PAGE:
Fujitsu Limited and Fujitsu Laboratories Limited announced the development of technology to improve the accuracy of plant identification with aerial hyperspectral images. This enables accurate distinctions to be made even among trees with similar coloring, such as the cedar tree and the Japanese cypress.
This technology makes possible the accurate identification of plant species in an area without on-the-ground inspections of river beds or forests, for example, even by non-experts. As a result, studies on a variety of issues, such as the extent to which non-native plant species are flourishing, and thereby threatening native ecosystems, or studies on the distribution of multiple tree species in a given area, can be performed quickly and at low cost.
Applying information and communication technology to biodiversity conservation is one of the Fujitsu Group Biodiversity Action Principles. In order to conserve biodiversity, it is essential to have an accurate grasp of the existing ecosystem and the status of plant and animal life in a given forest or river, for example.
Up until now, most plant studies have either been on-the-ground surveys by experts or remote studies using satellite photos. Both of these methods have drawbacks. Expert surveys are costly and time-consuming to produce, and often require work in dangerous areas. On the other hand, remote surveys lack precision. Specifically, it is difficult to distinguish among trees with highly similar coloring, such as the cedar tree and the Japanese cypress, both of which are evergreen needle-leaved trees. There is therefore a need for a highly precise method that could accurately distinguish different tree species quickly and at a low cost.
Under conventional methods for distinguishing trees (see figure 1), aerial images taken at a height of approximately 500-2,000 meters by a hyperspectral camera-equipped helicopter or other aircraft are used to measure the wavelength range of the near-infrared reflectance spectrum from the emitted light. The species of trees appearing in the image can be identified by comparing that data with a predetermined reference spectrum for each species of tree. However, as the spectral images of the trees capture not just sunlight but also the reflected light from individual leaves and trees in a forest, resulting in mixed light emission readings, the reflectance spectrum pattern from the same species of tree may differ depending on the location of individual trees. This made it impossible to precisely distinguish trees by using only one reference spectrum for each species.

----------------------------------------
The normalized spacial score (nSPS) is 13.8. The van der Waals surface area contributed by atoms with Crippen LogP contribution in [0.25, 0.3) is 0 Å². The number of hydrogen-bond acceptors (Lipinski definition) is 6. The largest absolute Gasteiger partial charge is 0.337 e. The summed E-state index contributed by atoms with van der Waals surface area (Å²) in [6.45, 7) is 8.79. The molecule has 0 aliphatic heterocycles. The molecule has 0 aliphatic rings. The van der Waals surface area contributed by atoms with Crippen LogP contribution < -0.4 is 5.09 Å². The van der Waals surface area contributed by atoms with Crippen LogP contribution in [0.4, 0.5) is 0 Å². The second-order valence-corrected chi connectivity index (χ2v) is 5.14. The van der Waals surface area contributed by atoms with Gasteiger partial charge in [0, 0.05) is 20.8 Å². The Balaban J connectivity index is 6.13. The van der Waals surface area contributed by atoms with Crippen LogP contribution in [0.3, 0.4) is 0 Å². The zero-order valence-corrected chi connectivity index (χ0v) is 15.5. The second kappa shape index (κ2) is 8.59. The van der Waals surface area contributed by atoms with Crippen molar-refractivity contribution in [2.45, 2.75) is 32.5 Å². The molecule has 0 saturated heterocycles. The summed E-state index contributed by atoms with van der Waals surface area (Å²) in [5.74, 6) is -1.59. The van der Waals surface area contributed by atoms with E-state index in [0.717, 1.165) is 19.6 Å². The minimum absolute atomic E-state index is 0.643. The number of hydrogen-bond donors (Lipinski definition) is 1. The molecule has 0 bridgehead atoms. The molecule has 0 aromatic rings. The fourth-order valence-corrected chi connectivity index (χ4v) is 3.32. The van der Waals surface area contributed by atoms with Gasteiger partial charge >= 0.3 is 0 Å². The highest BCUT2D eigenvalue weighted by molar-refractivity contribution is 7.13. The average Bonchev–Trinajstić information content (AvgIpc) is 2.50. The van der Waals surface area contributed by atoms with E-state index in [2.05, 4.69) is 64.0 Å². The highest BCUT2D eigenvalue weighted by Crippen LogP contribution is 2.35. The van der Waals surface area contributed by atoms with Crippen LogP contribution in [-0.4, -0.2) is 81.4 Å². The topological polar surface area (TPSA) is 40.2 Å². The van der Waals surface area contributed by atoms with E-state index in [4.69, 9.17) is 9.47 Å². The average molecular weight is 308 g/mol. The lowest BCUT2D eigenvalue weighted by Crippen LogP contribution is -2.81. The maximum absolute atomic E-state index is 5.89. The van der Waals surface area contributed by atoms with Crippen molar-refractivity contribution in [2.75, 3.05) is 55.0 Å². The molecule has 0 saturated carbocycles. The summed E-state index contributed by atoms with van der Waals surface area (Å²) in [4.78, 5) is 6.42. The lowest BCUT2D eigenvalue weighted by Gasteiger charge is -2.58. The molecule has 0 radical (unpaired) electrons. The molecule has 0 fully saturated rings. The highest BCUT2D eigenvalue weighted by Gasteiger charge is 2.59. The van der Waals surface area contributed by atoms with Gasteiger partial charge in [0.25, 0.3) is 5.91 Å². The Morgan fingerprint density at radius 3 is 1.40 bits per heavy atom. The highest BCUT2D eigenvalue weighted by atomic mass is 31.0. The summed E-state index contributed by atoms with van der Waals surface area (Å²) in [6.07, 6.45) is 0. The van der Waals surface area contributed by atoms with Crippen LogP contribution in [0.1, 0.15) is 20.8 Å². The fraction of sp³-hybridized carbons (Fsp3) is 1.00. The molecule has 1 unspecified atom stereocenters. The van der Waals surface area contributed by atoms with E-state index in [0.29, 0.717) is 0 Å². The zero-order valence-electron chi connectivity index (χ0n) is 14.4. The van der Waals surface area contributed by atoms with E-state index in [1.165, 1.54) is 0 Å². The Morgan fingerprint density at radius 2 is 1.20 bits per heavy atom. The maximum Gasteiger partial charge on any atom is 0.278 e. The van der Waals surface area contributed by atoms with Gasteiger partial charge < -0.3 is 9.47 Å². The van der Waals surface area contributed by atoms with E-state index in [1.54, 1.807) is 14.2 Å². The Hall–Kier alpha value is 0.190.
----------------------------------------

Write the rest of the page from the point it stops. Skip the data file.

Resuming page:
Building upon this conventional method, Fujitsu developed technology that enhances the precision of tree species identification, even in forests with a mixture of tree types that have similar coloring. For each species of tree to be identified, multiple reference spectra are created to correspond to different reflectance spectra under varying irradiance conditions. By analyzing the aerial hyperspectral images against this reference data, it is possible to distinguish among even very similar species of trees with high precision.
In the forest depicted in figure 2-A, conventional methods were used to extract the areas in which cedar trees are located (figure 2-B). This method failed to identify all of the cedar trees. The newly-developed technology, however, is able to eliminate areas that were not extracted with the conventional method to extract the areas in which cedar trees are located (figure 2-C), resulting in the ability to raise identification accuracy.
With the cooperation of the town of Nakatosa in Japan's Kochi Prefecture, the site of the "Fujitsu Group Nakatosa Kuroshio no Mori" forest conservation activities, field trials of the new technology were conducted in March 2011. The town of Nakatosa has a large man-made forest consisting of cedar trees and Japanese cypress trees. To restore the health of the forest while revitalizing its forestry industry, the town of Nakatosa is actively participating in the J-VER schemea CO2 offset program established by Japan's Ministry of the Environment.
In submitting applications for CO2 absorption amounts, the town had to produce a vegetation map showing the locations of cedar trees and Japanese cypress trees, which have different rates of CO2 absorption, so the town had an on-the-ground survey produced. In conducting its field test, Fujitsu took a hyperspectral image of the man-made forest and used the newly developed technology described above to distinguish among the two types of trees. The results of this analysis were essentially the same as the results of the town's survey (figure 3).
The field test verified the effectiveness of the newly developed technology in distinguishing among such highly similar trees as the cedar tree and the Japanese cypress, which had been problematic using conventional remote survey methods.
The new technology uses aerial images to produce accurate studies, both quickly and cost-effectively, showing the distinction and status of native versus non-native plants in a given area, or the distribution of different species of trees in a forest. Accordingly, it is expected to achieve widespread use in a variety of fields, such as in the production of vegetation maps in locations that are difficult to access, or to accurately assess CO2 absorption levels in forests that have a mixture of different species of trees with different CO2 absorption rates.
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